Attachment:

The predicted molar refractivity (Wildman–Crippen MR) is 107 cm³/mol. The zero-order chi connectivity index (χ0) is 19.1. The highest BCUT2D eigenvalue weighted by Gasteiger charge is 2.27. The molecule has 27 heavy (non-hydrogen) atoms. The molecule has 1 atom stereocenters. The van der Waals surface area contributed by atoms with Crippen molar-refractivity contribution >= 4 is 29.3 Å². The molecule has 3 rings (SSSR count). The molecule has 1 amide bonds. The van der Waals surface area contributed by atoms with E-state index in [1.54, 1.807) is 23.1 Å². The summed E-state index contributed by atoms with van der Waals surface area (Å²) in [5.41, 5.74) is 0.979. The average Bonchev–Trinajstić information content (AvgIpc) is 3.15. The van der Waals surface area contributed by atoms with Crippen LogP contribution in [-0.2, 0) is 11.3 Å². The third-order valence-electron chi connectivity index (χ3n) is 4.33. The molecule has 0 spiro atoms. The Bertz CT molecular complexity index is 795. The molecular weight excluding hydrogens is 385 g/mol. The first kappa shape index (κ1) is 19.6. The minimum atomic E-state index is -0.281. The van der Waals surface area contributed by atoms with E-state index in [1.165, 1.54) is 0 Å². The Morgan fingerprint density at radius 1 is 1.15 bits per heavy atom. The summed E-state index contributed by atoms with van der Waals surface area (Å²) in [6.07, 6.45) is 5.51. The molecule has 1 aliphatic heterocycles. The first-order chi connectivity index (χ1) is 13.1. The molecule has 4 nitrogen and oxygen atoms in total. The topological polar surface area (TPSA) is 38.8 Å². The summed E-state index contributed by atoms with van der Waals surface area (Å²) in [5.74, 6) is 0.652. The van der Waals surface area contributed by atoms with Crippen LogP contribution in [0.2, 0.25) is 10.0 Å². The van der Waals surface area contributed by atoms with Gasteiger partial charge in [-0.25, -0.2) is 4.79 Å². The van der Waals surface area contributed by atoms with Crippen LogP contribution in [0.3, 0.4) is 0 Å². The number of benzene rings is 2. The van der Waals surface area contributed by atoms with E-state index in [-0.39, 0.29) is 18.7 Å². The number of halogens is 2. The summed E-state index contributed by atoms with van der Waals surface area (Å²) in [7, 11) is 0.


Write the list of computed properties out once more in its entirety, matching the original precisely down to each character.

The predicted molar refractivity (Wildman–Crippen MR) is 107 cm³/mol. The zero-order chi connectivity index (χ0) is 19.1. The highest BCUT2D eigenvalue weighted by Gasteiger charge is 2.27. The molecule has 27 heavy (non-hydrogen) atoms. The molecule has 1 atom stereocenters. The van der Waals surface area contributed by atoms with Crippen molar-refractivity contribution >= 4 is 29.3 Å². The molecule has 3 rings (SSSR count). The molecule has 1 amide bonds. The van der Waals surface area contributed by atoms with E-state index in [1.54, 1.807) is 23.1 Å². The summed E-state index contributed by atoms with van der Waals surface area (Å²) in [5.41, 5.74) is 0.979. The average Bonchev–Trinajstić information content (AvgIpc) is 3.15. The van der Waals surface area contributed by atoms with Crippen LogP contribution in [-0.2, 0) is 11.3 Å². The third-order valence-electron chi connectivity index (χ3n) is 4.33. The molecule has 0 spiro atoms. The Bertz CT molecular complexity index is 795. The molecular weight excluding hydrogens is 385 g/mol. The first kappa shape index (κ1) is 19.6. The minimum atomic E-state index is -0.281. The van der Waals surface area contributed by atoms with E-state index in [1.165, 1.54) is 0 Å². The Morgan fingerprint density at radius 1 is 1.15 bits per heavy atom. The summed E-state index contributed by atoms with van der Waals surface area (Å²) in [6.07, 6.45) is 5.51. The molecule has 1 aliphatic heterocycles. The first-order chi connectivity index (χ1) is 13.1. The molecule has 4 nitrogen and oxygen atoms in total. The topological polar surface area (TPSA) is 38.8 Å². The summed E-state index contributed by atoms with van der Waals surface area (Å²) in [5.74, 6) is 0.652. The van der Waals surface area contributed by atoms with Crippen LogP contribution in [0.2, 0.25) is 10.0 Å². The van der Waals surface area contributed by atoms with Gasteiger partial charge in [-0.25, -0.2) is 4.79 Å². The van der Waals surface area contributed by atoms with Crippen LogP contribution in [0.3, 0.4) is 0 Å². The number of benzene rings is 2. The van der Waals surface area contributed by atoms with E-state index in [-0.39, 0.29) is 18.7 Å². The number of halogens is 2. The summed E-state index contributed by atoms with van der Waals surface area (Å²) in [7, 11) is 0.